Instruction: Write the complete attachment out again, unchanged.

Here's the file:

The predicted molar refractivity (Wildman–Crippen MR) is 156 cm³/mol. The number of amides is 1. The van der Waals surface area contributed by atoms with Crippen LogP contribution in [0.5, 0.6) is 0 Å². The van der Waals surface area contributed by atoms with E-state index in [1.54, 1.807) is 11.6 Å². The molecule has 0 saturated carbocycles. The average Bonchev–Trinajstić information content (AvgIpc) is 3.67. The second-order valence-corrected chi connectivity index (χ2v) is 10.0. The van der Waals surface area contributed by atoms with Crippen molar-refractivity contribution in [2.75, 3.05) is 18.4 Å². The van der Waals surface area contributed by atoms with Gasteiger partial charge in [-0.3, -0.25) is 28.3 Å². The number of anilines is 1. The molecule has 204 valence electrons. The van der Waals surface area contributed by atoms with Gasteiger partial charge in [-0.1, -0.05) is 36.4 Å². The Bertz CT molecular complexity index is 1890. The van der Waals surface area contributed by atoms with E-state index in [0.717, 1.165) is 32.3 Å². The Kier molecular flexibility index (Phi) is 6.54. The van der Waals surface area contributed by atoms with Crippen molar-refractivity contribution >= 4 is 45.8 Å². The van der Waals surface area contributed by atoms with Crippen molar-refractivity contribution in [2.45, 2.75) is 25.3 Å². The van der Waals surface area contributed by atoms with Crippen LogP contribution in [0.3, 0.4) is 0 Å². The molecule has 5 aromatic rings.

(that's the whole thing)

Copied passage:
The predicted molar refractivity (Wildman–Crippen MR) is 156 cm³/mol. The number of amides is 1. The van der Waals surface area contributed by atoms with Crippen LogP contribution in [0.5, 0.6) is 0 Å². The van der Waals surface area contributed by atoms with E-state index in [1.54, 1.807) is 11.6 Å². The molecule has 0 saturated carbocycles. The average Bonchev–Trinajstić information content (AvgIpc) is 3.67. The second-order valence-corrected chi connectivity index (χ2v) is 10.0. The van der Waals surface area contributed by atoms with Crippen molar-refractivity contribution in [2.75, 3.05) is 18.4 Å². The van der Waals surface area contributed by atoms with Gasteiger partial charge in [-0.3, -0.25) is 28.3 Å². The number of anilines is 1. The molecule has 204 valence electrons. The van der Waals surface area contributed by atoms with Gasteiger partial charge in [-0.1, -0.05) is 36.4 Å². The Bertz CT molecular complexity index is 1890. The van der Waals surface area contributed by atoms with E-state index in [0.717, 1.165) is 32.3 Å². The Kier molecular flexibility index (Phi) is 6.54. The van der Waals surface area contributed by atoms with Crippen molar-refractivity contribution >= 4 is 45.8 Å². The van der Waals surface area contributed by atoms with Crippen molar-refractivity contribution in [2.45, 2.75) is 25.3 Å². The van der Waals surface area contributed by atoms with Crippen LogP contribution in [0.3, 0.4) is 0 Å². The molecule has 5 aromatic rings.